Anyone in doubt whether this most theatrical of plays could make the transition to the more realistic medium of cinema can rest easy. Steven Spielberg, with the help of screenwriters Lee Hall (Billy Elliot) and Richard Curtis (Love Actually), has fashioned Michael Morpurgo's novel into a thoroughly moving picture.
You could dismiss it as a 'boy and his horse' saga, but that would be to underestimate its power, passion and complexity. This is the greatest of all equine entertainments, even surpassing such classics as National Velvet, The Black Stallion and Seabiscuit. Spielberg wastes no opportunity to pummel our tear ducts. He doesn't do understatement, but the upside is he's not afraid to be emotive, and reach out to audiences of all ages. His tale is unashamedly manipulative - corny, at times - but storytelling drive, fine acting and gorgeous cinematography carry us through. The story is of a thoroughbred horse called Joey, bought on a whim by a poor tenant farmer (Peter Mullan), much to the annoyance of his level-headed wife (Emily Watson).
The most memorable performance is by young Jeremy Irvine, who carries off the lead role with touching sincerity. In the first of many memorable sequences, their teenage son Albert (Jeremy Irvine) trains him (Joey) to pull a plough - a talent which one day will save Joey's life. When World War I starts, the family is forced to sell Joey to a keen young Army captain (Tom Hiddleston), who takes him into battle. From there, Joey crosses enemy lines and embarks on a hazardous journey through the war, ending at the Somme. As Spielberg proved with Saving Private Ryan, he is a master at depicting warfare. There are many superb battle scenes, including a suicidal cavalry charge and the Battle of the Somme itself. But Spielberg never loses control of the horse's story, or the human ones.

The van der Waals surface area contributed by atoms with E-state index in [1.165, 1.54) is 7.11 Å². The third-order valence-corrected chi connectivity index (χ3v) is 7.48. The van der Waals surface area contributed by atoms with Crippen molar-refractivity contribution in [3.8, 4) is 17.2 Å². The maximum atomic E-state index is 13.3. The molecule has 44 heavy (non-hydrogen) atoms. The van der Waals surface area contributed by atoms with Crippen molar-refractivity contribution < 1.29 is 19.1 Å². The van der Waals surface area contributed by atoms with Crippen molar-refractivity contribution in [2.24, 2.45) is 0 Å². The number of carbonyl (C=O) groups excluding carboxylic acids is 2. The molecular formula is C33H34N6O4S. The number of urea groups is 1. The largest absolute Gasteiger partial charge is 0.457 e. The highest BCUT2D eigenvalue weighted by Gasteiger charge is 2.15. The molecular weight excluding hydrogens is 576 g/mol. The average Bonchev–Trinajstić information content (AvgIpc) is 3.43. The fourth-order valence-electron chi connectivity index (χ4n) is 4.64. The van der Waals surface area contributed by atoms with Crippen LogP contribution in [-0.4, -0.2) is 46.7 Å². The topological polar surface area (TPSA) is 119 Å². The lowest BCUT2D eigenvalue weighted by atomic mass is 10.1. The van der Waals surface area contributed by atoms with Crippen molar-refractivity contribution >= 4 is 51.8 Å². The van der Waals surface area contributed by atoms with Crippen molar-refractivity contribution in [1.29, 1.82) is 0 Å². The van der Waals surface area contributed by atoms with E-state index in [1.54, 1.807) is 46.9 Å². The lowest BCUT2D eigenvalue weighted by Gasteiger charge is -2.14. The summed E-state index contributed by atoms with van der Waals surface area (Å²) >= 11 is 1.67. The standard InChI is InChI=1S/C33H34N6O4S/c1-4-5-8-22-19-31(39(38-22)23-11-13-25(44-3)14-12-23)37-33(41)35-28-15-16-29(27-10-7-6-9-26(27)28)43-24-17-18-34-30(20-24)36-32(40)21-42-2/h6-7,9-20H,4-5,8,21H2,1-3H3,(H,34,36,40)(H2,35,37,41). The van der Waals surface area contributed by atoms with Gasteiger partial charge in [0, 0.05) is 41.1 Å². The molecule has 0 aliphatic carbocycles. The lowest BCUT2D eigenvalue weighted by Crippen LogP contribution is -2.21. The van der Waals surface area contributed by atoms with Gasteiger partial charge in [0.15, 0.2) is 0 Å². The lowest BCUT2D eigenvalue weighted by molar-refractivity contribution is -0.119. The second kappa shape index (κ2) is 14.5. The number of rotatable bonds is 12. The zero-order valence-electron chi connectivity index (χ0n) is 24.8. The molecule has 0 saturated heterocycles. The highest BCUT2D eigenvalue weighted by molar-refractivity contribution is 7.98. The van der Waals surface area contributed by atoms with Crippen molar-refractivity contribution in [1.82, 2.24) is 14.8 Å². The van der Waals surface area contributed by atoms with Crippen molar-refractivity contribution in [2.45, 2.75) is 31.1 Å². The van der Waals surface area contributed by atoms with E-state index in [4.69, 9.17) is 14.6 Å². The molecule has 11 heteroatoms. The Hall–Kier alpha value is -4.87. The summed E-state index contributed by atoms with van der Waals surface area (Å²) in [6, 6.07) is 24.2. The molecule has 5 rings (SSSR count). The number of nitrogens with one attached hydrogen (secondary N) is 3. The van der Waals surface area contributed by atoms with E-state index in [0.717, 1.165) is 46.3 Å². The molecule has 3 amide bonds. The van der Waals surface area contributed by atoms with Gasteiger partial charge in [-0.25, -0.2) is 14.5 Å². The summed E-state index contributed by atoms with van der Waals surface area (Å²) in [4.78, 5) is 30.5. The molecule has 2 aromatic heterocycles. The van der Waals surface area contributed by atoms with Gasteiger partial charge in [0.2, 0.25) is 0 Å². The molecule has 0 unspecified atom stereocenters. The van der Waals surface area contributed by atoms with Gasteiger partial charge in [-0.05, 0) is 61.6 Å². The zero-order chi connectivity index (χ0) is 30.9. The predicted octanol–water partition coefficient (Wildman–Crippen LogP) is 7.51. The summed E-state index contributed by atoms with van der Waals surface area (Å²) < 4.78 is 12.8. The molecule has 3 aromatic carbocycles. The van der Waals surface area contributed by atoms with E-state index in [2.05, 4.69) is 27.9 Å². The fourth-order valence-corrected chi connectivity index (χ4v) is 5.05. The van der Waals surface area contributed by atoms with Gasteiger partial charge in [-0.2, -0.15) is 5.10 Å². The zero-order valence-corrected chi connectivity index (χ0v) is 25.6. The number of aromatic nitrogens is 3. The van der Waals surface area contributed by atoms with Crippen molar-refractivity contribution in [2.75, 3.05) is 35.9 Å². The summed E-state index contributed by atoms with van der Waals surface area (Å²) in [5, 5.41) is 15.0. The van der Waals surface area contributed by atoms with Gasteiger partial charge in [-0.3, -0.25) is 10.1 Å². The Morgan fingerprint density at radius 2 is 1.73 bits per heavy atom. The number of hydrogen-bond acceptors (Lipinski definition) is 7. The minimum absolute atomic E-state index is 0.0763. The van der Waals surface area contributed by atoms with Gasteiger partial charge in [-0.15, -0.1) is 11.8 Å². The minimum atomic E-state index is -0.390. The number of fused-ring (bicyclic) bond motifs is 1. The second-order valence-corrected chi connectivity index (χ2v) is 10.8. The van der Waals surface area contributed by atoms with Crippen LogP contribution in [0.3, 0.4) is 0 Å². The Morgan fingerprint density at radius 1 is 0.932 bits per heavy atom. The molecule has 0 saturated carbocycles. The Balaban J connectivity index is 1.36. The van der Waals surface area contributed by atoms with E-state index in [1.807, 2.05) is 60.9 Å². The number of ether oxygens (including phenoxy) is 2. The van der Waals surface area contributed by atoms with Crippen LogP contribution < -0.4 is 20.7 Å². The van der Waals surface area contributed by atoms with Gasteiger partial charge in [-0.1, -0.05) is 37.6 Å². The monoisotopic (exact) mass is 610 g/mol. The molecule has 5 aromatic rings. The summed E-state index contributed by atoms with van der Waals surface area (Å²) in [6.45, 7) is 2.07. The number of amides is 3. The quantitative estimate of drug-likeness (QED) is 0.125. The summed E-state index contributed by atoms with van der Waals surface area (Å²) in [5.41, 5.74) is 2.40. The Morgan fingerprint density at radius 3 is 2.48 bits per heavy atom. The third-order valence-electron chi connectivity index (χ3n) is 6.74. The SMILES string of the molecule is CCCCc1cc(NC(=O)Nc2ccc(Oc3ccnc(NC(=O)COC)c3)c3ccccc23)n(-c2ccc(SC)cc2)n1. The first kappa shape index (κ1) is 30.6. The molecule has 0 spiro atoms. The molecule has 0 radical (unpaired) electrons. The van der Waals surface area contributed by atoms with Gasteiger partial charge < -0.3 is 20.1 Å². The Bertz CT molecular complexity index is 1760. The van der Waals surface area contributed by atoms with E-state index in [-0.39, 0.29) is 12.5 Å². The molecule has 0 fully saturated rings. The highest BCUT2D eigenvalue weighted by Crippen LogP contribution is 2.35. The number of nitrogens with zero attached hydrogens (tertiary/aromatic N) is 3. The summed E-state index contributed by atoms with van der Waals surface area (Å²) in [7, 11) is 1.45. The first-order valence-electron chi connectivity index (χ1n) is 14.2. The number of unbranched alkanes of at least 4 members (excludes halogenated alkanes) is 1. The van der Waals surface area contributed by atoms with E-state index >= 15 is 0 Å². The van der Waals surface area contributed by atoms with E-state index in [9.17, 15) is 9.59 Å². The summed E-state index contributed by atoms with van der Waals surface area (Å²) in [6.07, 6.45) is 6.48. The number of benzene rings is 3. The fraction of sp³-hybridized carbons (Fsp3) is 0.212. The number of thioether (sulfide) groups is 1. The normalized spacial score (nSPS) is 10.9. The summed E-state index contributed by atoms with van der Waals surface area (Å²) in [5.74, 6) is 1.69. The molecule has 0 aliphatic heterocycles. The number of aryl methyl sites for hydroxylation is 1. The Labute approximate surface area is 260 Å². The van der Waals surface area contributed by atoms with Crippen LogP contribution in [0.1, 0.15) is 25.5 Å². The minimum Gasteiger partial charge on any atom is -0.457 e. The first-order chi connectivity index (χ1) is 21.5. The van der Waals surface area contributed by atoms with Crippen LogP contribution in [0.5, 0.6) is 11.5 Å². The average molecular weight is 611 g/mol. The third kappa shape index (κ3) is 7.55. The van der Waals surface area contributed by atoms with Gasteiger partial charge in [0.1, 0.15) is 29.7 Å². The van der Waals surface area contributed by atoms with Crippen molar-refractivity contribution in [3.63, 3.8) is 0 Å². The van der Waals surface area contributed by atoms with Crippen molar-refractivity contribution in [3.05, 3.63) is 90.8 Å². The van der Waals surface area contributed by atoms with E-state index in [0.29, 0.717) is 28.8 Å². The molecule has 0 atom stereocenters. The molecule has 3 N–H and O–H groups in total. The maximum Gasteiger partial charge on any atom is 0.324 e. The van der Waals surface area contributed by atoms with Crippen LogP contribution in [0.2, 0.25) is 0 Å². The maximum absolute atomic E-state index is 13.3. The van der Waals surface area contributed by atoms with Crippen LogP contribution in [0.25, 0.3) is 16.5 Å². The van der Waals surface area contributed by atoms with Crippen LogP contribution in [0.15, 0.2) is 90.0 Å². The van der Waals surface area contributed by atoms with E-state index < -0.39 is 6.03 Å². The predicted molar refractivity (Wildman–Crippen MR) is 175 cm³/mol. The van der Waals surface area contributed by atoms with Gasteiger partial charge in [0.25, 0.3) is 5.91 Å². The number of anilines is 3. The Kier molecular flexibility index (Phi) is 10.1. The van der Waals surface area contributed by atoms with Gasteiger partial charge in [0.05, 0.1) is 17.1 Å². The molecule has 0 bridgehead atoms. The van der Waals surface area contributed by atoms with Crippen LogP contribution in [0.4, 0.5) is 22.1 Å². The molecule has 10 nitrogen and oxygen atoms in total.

Running through the film is a sense of the waste of war, its horror as well as its heroism. There are fine performances by Niels Arestrup as a French farmer and Toby Kebbell as a brave Geordie corporal. In smaller roles, Benedict Cumberbatch and Eddie Marsan also make an impression. But the most memorable performance is by young Irvine, who carries off his role with touching sincerity. John Williams's sweeping score combines beautifully with Janusz Kaminski's masterly cinematography to give it the epic feel of a latterday Gone With The Wind. It runs to nearly two-and-a-half hours, but it's never boring. As always, Spielberg lets his knowledge of screen history infuse his work.
The early English countryside section is amazing and captivating. The battle scenes terrifying yet almost magical. War Horse has already been condemned as safe, conventional film-making, yet it's anything but. Its leading character is not human but a non-speaking horse, and the structure does not fall into the conventional three acts - instead, it is episodic and cyclical, which in many ways is more like real life.
This is a cinematic masterpiece that deserves to stand alongside Schindler's List, Saving Private Ryan and ET as Spielberg's finest work. By the end, it really makes you feel grateful to be alive; it's a rare film indeed that turns children's literature into a piece with this much emotional depth.